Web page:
cyanobacteria
, may form large
colonies In political science, a colony is a territory subject to a form of foreign rule. Though dominated by the foreign colonizers, colonies remain separate from the administration of the original country of the colonizers, the metropole, metropolitan ...
. Others, such as
myxobacteria The myxobacteria ("slime bacteria") are a group of bacteria Bacteria (; common noun bacteria, singular bacterium) are ubiquitous, mostly free-living organisms often consisting of one Cell (biology), biological cell. They constitute a l ...
, have multicellular stages in their
life cycles Life cycle, life-cycle, or lifecycle may refer to: Science and academia *Biological life cycle, the sequence of life stages that an organism undergoes from birth to reproduction ending with the production of the offspring *Life-cycle hypothesis, ...
. Prokaryotes are asexual, reproducing without fusion of
gametes A gamete ( /ˈɡæmiːt/; from Ancient Greek Ancient Greek includes the forms of the Greek language used in ancient Greece and the classical antiquity, ancient world from around 1500 BC to 300 BC. It is often roughly divided into the foll ...
, although
horizontal gene transfer Horizontal gene transfer (HGT) or lateral gene transfer (LGT) is the movement of genetic material between unicellular A unicellular organism, also known as a single-celled organism, is an organism In biology, an organism (from Ancient G ...
also takes place. Molecular studies have provided insight into the evolution and interrelationships of the three domains of life. The division between prokaryotes and eukaryotes reflects the existence of two very different levels of cellular organization; only eukaryotic cells have an enveloped nucleus that contains its chromosomal
DNA Deoxyribonucleic acid (; DNA) is a molecule File:Pentacene on Ni(111) STM.jpg, A scanning tunneling microscopy image of pentacene molecules, which consist of linear chains of five carbon rings. A molecule is an electrically neutral gro ...

DNA
, and other characteristic membrane-bound organelles including mitochondria. Distinctive types of prokaryotes include
extremophile An extremophile (from Latin ' meaning "extreme" and Greek ' () meaning "love") is an organism In biology, an organism (from Ancient Greek, Greek: ὀργανισμός, ''organismos'') is any individual contiguous system that embodies the ...
s and
methanogen Methanogens are microorganisms that produce methane Methane (, ) is a chemical compound with the chemical formula (one carbon atom bonded to four hydrogen atoms). It is a group-14 hydride, the simplest alkane, and the main constituent of n ...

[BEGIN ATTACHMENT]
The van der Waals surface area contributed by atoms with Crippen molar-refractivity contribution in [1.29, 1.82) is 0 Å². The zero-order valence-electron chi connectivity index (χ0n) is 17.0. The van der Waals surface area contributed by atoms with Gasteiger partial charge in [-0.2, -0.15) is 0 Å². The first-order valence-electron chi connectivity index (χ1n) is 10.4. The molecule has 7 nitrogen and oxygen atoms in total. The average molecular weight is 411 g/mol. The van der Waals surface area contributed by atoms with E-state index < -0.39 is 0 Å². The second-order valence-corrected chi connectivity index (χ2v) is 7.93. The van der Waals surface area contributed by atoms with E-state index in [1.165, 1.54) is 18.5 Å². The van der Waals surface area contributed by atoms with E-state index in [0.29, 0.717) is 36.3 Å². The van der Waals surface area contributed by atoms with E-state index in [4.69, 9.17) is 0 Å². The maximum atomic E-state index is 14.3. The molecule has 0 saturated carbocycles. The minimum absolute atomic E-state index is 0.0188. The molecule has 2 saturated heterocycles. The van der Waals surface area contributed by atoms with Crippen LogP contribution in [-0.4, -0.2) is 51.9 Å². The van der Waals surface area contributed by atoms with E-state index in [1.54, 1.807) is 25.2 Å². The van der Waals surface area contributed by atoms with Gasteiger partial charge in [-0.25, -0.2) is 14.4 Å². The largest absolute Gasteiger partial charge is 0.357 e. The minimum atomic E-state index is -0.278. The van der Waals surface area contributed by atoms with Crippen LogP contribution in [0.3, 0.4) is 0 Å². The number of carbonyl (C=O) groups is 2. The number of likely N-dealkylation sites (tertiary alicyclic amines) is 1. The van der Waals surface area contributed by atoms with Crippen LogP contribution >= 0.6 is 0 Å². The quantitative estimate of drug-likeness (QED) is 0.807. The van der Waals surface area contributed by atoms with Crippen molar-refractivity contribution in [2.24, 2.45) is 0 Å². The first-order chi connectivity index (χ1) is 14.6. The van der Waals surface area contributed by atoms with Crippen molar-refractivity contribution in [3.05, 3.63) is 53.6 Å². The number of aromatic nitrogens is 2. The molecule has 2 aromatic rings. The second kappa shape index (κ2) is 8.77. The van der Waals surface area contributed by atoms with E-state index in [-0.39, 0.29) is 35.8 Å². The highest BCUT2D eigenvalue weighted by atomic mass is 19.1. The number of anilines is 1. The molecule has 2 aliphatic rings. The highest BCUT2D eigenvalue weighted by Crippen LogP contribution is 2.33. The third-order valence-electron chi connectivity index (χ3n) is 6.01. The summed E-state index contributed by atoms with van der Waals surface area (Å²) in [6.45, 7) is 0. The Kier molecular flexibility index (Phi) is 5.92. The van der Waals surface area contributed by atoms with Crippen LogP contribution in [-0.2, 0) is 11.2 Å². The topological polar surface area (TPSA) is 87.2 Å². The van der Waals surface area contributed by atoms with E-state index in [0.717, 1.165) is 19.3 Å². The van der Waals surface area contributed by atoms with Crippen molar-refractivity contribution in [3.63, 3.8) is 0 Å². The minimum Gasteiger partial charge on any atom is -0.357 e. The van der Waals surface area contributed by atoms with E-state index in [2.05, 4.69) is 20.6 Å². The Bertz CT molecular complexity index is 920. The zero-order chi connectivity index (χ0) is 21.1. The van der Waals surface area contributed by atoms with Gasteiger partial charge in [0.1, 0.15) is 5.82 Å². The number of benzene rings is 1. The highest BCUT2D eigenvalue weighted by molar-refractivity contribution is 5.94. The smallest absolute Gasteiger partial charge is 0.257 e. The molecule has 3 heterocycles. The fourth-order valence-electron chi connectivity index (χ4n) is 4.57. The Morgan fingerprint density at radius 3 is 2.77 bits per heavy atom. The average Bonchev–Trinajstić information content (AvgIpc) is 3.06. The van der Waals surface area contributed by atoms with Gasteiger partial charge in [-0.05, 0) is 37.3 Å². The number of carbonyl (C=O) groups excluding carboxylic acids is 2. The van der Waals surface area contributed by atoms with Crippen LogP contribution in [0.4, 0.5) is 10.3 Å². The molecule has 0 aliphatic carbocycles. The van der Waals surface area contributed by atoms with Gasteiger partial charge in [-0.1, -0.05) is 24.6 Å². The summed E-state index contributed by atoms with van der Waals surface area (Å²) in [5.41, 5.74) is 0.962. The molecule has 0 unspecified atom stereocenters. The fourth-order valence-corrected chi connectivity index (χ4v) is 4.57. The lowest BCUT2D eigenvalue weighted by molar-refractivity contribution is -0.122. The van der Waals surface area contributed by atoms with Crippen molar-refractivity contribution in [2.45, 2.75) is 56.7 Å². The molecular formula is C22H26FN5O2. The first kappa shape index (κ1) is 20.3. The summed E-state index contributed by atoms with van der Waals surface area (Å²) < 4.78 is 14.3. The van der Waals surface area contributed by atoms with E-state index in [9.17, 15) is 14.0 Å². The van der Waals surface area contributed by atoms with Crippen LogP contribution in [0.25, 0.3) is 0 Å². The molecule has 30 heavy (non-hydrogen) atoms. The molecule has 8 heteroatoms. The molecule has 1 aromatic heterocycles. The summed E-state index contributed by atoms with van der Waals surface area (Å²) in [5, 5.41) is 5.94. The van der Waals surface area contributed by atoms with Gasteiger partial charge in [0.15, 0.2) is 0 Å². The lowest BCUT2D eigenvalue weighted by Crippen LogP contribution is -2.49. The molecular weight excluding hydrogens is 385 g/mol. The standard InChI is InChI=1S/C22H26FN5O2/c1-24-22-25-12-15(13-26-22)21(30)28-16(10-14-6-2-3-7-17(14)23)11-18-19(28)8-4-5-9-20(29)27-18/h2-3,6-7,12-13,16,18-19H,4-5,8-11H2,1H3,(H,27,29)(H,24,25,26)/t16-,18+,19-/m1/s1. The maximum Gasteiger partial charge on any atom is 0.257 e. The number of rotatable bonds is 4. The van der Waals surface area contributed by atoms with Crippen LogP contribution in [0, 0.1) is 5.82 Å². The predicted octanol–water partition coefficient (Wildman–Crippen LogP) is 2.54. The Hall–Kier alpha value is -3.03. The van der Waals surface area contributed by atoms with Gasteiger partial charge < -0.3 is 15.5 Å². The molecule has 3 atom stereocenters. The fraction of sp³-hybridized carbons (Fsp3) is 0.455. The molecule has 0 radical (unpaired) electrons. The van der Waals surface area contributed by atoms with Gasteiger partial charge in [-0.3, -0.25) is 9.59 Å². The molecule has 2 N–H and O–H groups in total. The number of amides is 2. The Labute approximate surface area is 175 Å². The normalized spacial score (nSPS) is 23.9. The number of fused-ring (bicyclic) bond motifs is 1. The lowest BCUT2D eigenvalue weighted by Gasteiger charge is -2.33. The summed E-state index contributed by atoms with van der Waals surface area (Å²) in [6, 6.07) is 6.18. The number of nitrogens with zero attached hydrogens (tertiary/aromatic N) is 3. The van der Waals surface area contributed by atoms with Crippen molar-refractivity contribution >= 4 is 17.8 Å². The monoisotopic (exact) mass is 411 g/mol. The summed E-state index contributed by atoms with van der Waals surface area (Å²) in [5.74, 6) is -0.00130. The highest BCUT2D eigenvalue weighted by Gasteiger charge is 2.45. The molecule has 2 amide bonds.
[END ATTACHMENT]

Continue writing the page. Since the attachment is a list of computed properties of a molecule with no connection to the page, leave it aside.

s; these are common in some extreme environments.


History

The distinction between prokaryotes and eukaryotes was firmly established by the microbiologists
Roger Stanier Roger Yate Stanier (22 October 1916 – 29 January 1982) was a Canadian microbiologist who was influential in the development of modern microbiology. As a member of the Delft School and former student of C. B. van Niel, he made important contrib ...
and
C. B. van Niel Cornelis Bernardus van Niel (November 4, 1897, Haarlem Haarlem (; predecessor of ''Harlem'' in English) is a city A city is a large human settlement.Goodall, B. (1987) ''The Penguin Dictionary of Human Geography''. London: Penguin.Kuper, A. a ...
in their 1962 paper ''The concept of a bacterium'' (though spelled procaryote and eucaryote there). That paper cites
Édouard Chatton Édouard Chatton (; 11 October 1883 – 23 April 1947) was a French biologist who first characterized the distinction between the prokaryotic and eukaryotic cellular types. Chatton coined the terms and published them first in his 1937 paper "Pa ...
's 1937 book ''Titres et Travaux Scientifiques'' for using those terms and recognizing the distinction. One reason for this classification was so that what was then often called blue-green algae (now called
cyanobacteria Cyanobacteria (), also known as Cyanophyta, are a phylum In biology, a phylum (; plural The plural (sometimes list of glossing abbreviations, abbreviated ), in many languages, is one of the values of the grammatical number, grammatical ...

cyanobacteria
) would not be classified as plants but grouped with bacteria.


Structure

Prokaryotes have a prokaryotic cytoskeleton that is more primitive than that of the eukaryotes. Besides homologues of actin and tubulin (
MreB MreB is a protein found in bacteria that has been identified as a homologue of actin Actin is a family In human society, family (from la, familia) is a group of people related either by consanguinity (by recognized birth) or affinity ...

MreB
and
FtsZ FtsZ is a protein encoded by the ''ftsZ'' gene that assembles into a ring at the future site of bacterial cell division (also called the Z ring). FtsZ is a prokaryotic Homology (biology), homologue of the eukaryotic protein tubulin. The initials F ...
), the helically arranged building-block of the
flagellum A flagellum (; ) is a hairlike appendage that protrudes from a wide range of microorganism A microorganism, or microbe,, ''mikros'', "small") and ''organism In biology Biology is the natural science that studies life and ...